offers hundreds of practice questions and video explanations. Go there now.
Sign up or log in to Magoosh GRE Prep.

Lauren: Taking the GRE for a PhD Program

Thank you to everyone who continues to send in their student stories! You can submit one yourself or read what others have shared by going to Student New GRE Experiences.

This post features the latest submission, from Lauren.


“Test Day: October 25, 2011

Test Location: New York, NY

Projected Score: V: 640-740 Q: 630-730

Hello! I just finished up the new GRE about an hour ago (I can literally feel the weight [stress?] lifted off of my shoulders). I’m currently enrolled in an MA program at Parsons The New School for Design and I’m applying to a (one!) PhD program in Apparel Design at Cornell for next fall. I graduated from Wash U in 2010 and only took one math class–statistics–while I was a student here.

I have been “studying” since about June, but in earnest for only about two weeks. Initially in June, I bought Barron’s Math, the Kaplan book (because it looked the nicest! but turned out to be the worst…), and a few apps for my iPhone. I was an Art History and Anthropology major in college, so I felt pretty comfortable with the verbal portion. I was, however, terrified of the math portion and was sure that it was going to bring me down significantly–hence the Barron’s book. I found this to be a good resource for my basic overview; I was actually pretty great at math in high school, so this overview was enough to put me back in that mindset. However, when it came to actually solving problems, I had a lot of difficulty with their more advanced problems and didn’t find their “explanations” to be of much use (it was mostly a formatting issue for me; they just cram SO much onto each page). In the end, Barron’s just got me needlessly freaked out, so I put my GRE studying on the shelf for a month…or two.

During this period, I spent my subway commutes going through the Kaplan vocabulary app (free!) on my iPhone and working through math problems on the Watermelon Express GRE app ($10, both in the iTunes App store). So, my off period wasn’t all for naught; I was engaging with GRE vocabulary and some rudimentary math for at least 20 minutes a day. Both apps were great additions to my study material–especially the free Kaplan app, which has their list of 500 quintessential GRE words with a user-friendly interface.

While I had the best intentions to study from June-October, I found I developed a lot of anxiety over doing actual practice problems after my initial review becuase I was scared of getting them wrong, only to realize how screwed I was. Thus, I didn’t really seriously start studying until about 2 weeks ago. This is when I discovered Magoosh. I watched all of the math lessons and worked my way through nearly all of the math questions and all of the verbal questions. Magoosh, quite literally, saved me. I went from being petrified of even attempting the practice questions, to finding myself studying upwards of 3-5 hours a day.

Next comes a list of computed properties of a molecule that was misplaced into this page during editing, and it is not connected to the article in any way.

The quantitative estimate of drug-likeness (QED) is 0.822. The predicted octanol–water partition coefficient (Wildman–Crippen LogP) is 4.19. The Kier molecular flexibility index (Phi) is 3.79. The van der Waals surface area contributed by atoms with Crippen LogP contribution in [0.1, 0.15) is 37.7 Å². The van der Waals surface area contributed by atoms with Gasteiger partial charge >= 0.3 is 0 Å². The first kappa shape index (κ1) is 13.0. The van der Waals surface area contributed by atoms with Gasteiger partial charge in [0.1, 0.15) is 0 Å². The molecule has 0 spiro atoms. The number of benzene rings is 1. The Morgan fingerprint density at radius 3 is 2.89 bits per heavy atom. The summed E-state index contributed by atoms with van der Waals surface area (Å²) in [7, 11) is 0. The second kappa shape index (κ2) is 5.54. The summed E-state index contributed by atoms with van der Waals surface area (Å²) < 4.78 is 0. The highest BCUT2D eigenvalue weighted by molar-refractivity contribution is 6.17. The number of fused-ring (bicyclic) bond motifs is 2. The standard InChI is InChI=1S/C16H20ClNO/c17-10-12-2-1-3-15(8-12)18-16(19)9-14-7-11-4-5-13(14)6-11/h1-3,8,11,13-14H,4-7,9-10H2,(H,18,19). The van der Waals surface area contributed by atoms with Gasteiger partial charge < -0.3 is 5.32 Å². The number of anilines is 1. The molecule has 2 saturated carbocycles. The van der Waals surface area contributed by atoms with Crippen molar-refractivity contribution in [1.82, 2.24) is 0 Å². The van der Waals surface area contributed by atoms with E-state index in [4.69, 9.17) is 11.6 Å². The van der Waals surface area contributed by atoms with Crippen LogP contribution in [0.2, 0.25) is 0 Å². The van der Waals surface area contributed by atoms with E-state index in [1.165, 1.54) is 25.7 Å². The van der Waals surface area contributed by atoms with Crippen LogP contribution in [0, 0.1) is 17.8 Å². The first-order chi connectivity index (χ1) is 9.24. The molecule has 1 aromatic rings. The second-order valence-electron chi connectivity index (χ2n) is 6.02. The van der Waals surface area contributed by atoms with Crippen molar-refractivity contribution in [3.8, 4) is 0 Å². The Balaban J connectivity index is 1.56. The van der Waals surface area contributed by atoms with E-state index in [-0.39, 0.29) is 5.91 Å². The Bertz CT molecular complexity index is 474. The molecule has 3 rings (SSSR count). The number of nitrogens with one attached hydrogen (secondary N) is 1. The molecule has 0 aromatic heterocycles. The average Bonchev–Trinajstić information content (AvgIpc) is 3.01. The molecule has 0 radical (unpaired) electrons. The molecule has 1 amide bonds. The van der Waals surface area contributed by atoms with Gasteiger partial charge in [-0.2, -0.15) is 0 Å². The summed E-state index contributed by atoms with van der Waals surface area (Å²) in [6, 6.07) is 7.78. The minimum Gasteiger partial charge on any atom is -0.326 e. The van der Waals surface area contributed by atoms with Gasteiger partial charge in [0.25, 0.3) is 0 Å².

In the final days, I took the free ETS exam they release (and did really well, which was a great confidence boost), and worked through explanations with Magoosh. I also brushed up on formulas and read the Magoosh blog for tips on vocabulary.

While I most certainly would have done better if I’d put my nose to the grindstone a lot earlier, I’m totally complacent with my score. I didn’t pull out a “rainman” on my math, but my scores are good enough to not be a liability to my otherwise strong application.

As far as the actual testing experience, I took the advice of another Magoosher and just tried to “have fun” with it: I read the verbal passages for content (like reading a novel) and got competitive with the math. I also really enjoyed the writing portion; I’m very confident in how I did (especially after Chris’s breakdown of the analytical writing in the new videos) and wouldn’t expect anything less than a 5.

One last note, while I was doing the Verbal sections (I got 3 verbal, 2 math, which was fine with me), I could actually hear Chris’s voice in my head working through the text and could imagine his red pencil scribbling and underlining. That was kind of weird (perhaps I Magooshed too much?), but also pretty entertaining.

All in all, my GRE experience could have been much worse if I hadn’t discovered Magoosh. Chris and his team take a not so pleasant experience (made even more so by bad test prep materials) and make it downright pleasant by making success seem attainable.

Thanks a whole bunch!”

By the way, students who use Magoosh GRE improve their scores by an average of 8 points on the new scale (150 points on the old scale.) Click here to learn more.

No comments yet.

Magoosh blog comment policy: To create the best experience for our readers, we will only approve comments that are relevant to the article, general enough to be helpful to other students, concise, and well-written! 😄 Due to the high volume of comments across all of our blogs, we cannot promise that all comments will receive responses from our instructors.

We highly encourage students to help each other out and respond to other students' comments if you can!

If you are a Premium Magoosh student and would like more personalized service from our instructors, you can use the Help tab on the Magoosh dashboard. Thanks!

Leave a Reply